This is dated 21st September, 1.20 a.m.: You should at once join with your French colleague in pointing out to the Czechoslovak Government that their reply in no way meets the critical situation which the Anglo-French proposals were designed to avert and if adhered to would, when made public, in our opinion, lead to an immediate German invasion. You should urge the Czech Government to withdraw this reply and urgently consider an alternative that takes account of realities. The Anglo-French proposals remain, in our view, the only chance of avoiding an immediate German attack. On the basis of the reply now under consideration I would have no hope of any useful result ensuing for a second visit to Herr Hitler and the Prime Minister would be obliged to cancel the arrangements for it. We therefore beg the Czech Government to consider urgently and seriously before producing a situation for which we could take no responsibility. We should of course have been willing to put the Czech proposal for arbitration before the German Government if we had thought that at this stage there was any chance of its receiving favourable consideration, but we cannot for a moment believe that it would be acceptable now. Nor do we think that the German Government would regard the present proposition as one that is capable of being settled by arbitration as the Czech Government suggest. If on reconsideration the Czech Government feel bound to reject our advice they must of course be free to take any action they think appropriate to meet the situation that may thereafter develop. In reading that authentic telegram I maintain that we do not recognise the points which were present in Professor Seton Watson's analysis, and in particularly the last two which, he said, the message contained, namely: (3) By refusing, Czechoslovakia will also be guilty of destroying Anglo-French solidarity, since in that event Britain will under no circumstances march even if France went to the aid of Czechoslovakia. (4) If the refusal should provoke war France gives official notice that she will not fulfil her treaty obligations. In dealing with the Amendment which has been moved from the Opposition side, and in particular with the eloquent speech of the right hon. Gentleman the Member for Wakefield (Mr. Greenwood) to-day, I notice we are asked to show an active support of the method of collective security through the League of Nations, and the immediate initiation by His Majesty's Government of proposals for the summoning of a world conference to consider the removal of economic and political grievances which imperil peace. My right hon. Friend the Member for Epping said that we have destroyed and dissipated the vast system of the League. I only wish I could have seen my right hon. Friend striding up and down in his inimitable way the lobbies of that splendid new Palace of Peace at Geneva. I did see my hon. Friend the Member for the English Universities (Mr. Harvey), whom I see nodding his head over there. I have been, if I may say so, in the engine room of the League, and those who work there realise that they very seldom see the light of day. I have been studying the machinery of the League at close quarters, and I have found it extremely difficult and extremely hard work. The right hon. Gentleman the Chancellor of the Exchequer showed the great difficulty of using Article XIX at the present time owing to the necessity under the Covenant of the unanimity rule. We have had a striking experience this year. The British delegation proposed that the unanimity rule should be waived in its application to the first paragraph of Article XI. We were unable to get unanimity on that. Two nations voted against us, and II nations abstained, with the result that our proposal to make the machinery of the League more easy of application in time of difficulty fell to the ground in what we thought very regrettable circumstances. That is a practical example of the British Government taking the lead to try to make this machinery work more rapidly in time of danger by suggesting that the unanimity rule should be waived only to this extent that the parties to the dispute should not by their vote be able to block action under that particular section of the Article.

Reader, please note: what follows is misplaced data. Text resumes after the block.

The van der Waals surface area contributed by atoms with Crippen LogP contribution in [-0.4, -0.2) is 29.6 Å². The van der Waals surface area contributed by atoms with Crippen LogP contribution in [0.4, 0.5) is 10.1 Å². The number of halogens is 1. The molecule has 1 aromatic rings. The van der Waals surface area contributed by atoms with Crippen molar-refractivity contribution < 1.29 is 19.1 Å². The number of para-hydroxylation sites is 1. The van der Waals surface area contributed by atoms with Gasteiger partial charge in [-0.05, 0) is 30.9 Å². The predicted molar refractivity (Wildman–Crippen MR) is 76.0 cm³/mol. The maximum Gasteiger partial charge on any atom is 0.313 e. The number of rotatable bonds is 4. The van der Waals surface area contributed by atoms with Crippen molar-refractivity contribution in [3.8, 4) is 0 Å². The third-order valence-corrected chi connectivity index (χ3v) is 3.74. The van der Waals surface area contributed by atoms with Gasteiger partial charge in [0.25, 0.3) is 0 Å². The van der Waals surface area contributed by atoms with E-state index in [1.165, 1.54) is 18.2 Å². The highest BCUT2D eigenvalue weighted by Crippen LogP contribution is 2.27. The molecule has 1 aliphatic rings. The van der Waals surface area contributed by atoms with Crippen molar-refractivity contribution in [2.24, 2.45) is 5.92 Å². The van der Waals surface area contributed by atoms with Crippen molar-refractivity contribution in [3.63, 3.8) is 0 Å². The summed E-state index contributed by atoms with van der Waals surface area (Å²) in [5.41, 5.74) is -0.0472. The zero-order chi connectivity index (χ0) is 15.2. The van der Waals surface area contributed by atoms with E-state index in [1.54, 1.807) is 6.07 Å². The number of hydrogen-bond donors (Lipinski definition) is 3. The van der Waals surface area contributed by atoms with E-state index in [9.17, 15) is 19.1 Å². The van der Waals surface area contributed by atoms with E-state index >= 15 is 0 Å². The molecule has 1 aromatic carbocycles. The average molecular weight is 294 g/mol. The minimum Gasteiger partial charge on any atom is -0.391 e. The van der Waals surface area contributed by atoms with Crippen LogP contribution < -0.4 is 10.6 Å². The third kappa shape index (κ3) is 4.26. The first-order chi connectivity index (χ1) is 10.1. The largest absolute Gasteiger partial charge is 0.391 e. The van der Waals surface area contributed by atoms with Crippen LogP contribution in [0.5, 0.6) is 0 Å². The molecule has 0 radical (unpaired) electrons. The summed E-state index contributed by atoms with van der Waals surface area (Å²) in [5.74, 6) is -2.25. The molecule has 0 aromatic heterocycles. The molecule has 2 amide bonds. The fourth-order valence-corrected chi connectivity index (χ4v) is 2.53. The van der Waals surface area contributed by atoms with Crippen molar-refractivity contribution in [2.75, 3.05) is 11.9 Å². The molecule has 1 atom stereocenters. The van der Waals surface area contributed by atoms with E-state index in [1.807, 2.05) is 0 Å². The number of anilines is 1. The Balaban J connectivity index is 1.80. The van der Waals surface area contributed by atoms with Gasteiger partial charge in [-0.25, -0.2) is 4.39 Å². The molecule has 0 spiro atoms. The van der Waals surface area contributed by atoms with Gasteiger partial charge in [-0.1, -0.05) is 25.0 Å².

It may be said by hon. Members opposite and in particular by those who know the Covenant well that Article XVII might have been used on this occasion if hostilities had broken out. If we examine that we find that under Article XVII the machinery which comes into operation in the event of a crisis is that of Article XVI, and what is the actual position under Article XVI at the present time? We find that the northern nations have said that they cannot regard their obligation to take economic sanctions under Article XVI as automatic. As a result of our discussions at the League on this occasion the whole Assembly unanimously decided to take note of declarations of fact by a series of governments that while the Covenant as a whole remained intact and consultations should be obligatory under this Article, each State reserved its right to judge each particular case on its merits, and to take such action as might seem possible. Thus even the original general obligation under Article XVI is to-day not so easy to operate as it was before. Those are examples of how the machinery of the League to-day is not so easy of immediate and successful application in a crisis of this sort. I have tried to examine it closely and in all sincerity, and with a great admiration for the machinery of the League which I have conceived during the last month, and indeed before. The more I have examined it, the more I have admired it; and the more I examine it, the more I find it is not easy of application at the present time.